Clara Ward Chimay- Gilded Age Princess
She Defied Convention and Lived By Her Own Rules
Princess Clara Ward Chimay successfully conquered her Gilded Age world, but it also conquered her before its gilt and splendor faded into the grim gray trenches of World War I.
People reacted to Clara Ward, Princess Chimay de Caraman, in ways as numerous as her dresses. Some people called her a “poor little rich girl.” Some people thought she was scandalous, and others declared her a suffragette because she defied convention and lived according to her own rules.
The Gilded Age Transforms Belgium and America
Tremendous changes took place in the European and American worlds of Clara Ward Chimay during her lifetime. Some of the changes she could conrol, but many spun out of control, dragging her life along with them. During the late 1890s the details of her life played out in both the society and gossip columns in two continents. She was widely known, envied and admired, desired and reviled.By the time Clara died in 1916, the world she had so successfully conquered and that had somersaulted on its axis and conquered her had died as well.
Between 1865 and 1900, Belgium transformed itself socially and economically. In 1892, the Belgian league for Women’s Rights was established, aiming at achieving women’s suffrage. Between 1896 and1905, the new port of Zeebrugge was constructed and in 1910, another World Exposition was held in Brussels. Just before World War I, Belgium ranked sixth in world trade, higher than the Russian Empire.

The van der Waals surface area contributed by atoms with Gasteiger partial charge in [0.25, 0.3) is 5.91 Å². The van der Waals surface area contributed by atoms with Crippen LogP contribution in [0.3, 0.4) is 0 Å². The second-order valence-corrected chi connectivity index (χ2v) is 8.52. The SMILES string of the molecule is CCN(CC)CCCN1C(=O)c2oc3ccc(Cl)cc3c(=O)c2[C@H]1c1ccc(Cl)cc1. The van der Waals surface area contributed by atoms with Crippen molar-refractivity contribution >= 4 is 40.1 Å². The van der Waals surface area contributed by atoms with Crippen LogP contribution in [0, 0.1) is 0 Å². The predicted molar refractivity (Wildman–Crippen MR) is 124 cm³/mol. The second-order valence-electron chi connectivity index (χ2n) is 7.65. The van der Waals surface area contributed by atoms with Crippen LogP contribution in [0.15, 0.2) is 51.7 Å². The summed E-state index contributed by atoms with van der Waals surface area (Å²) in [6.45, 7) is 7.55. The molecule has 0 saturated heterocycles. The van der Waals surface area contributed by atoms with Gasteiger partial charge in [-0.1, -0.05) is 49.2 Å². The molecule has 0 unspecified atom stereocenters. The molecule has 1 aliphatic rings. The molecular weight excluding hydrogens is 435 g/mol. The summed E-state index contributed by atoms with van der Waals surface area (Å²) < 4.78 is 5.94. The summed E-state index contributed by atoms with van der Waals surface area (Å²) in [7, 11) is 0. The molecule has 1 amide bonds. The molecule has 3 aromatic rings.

King Leopold II was the king of the Belgium from 1865 to 1909. He led the first European efforts to develop the Congo River basin, creating the Congo Free State in 1885. Belgium annexed it as the Belgian Congo. in 1908. History would judge Leopold II as particularly brutal ruler of the Congo. International gossip had it that his involvement with his cousin’s wife, Clara Ward Chimay, ended the Chimay marriage.
Clara's Father, Eber B. Ward, Shapes the Gilded Age Economy
In the United States, Mark Twain and Richard Henry Dana dubbed the period between 1865 and 1920 the "Gilded Age," because of its outward glitz and glitter and the rise of corporate capitalism. A modern industrial American economy emerged in America during the Gilded Age and Eber Brock Ward was one of the leading industrialists of that economy. Manufacturer Eber Ward of Detroit, called "The King of the Lakes," was reportedly the wealthiest man in Michigan. At his death in 1875, his property in Michigan alone was valued at more than $3 million.
Clara, Ward was born in June 17, 1873, in Detroit, Michigan. Clara was the daughter of Eber Brock Ward and his young second wife Catherine Lyons Ward. In 1890 when she was 17, Clara Ward met Joseph de Riquet, 19th Prince de Chimay, Prince de Caraman, in Niece,France. Prince Joseph was a member of the Chamber of Representatives in Belgium and a cousin of Belgian King Leopold II. Born in Paris on July 4, 1858, Prince de Chimay was 15 years older than Clara Ward, quite poor, and some thought not very handsome. The Prince's weak points didn't seem to matter much to Clara, because they were married in Paris by the Papal Nuncio on May 19, 1890. Clara received a $2.5 million marriage settlement from her father's estate. .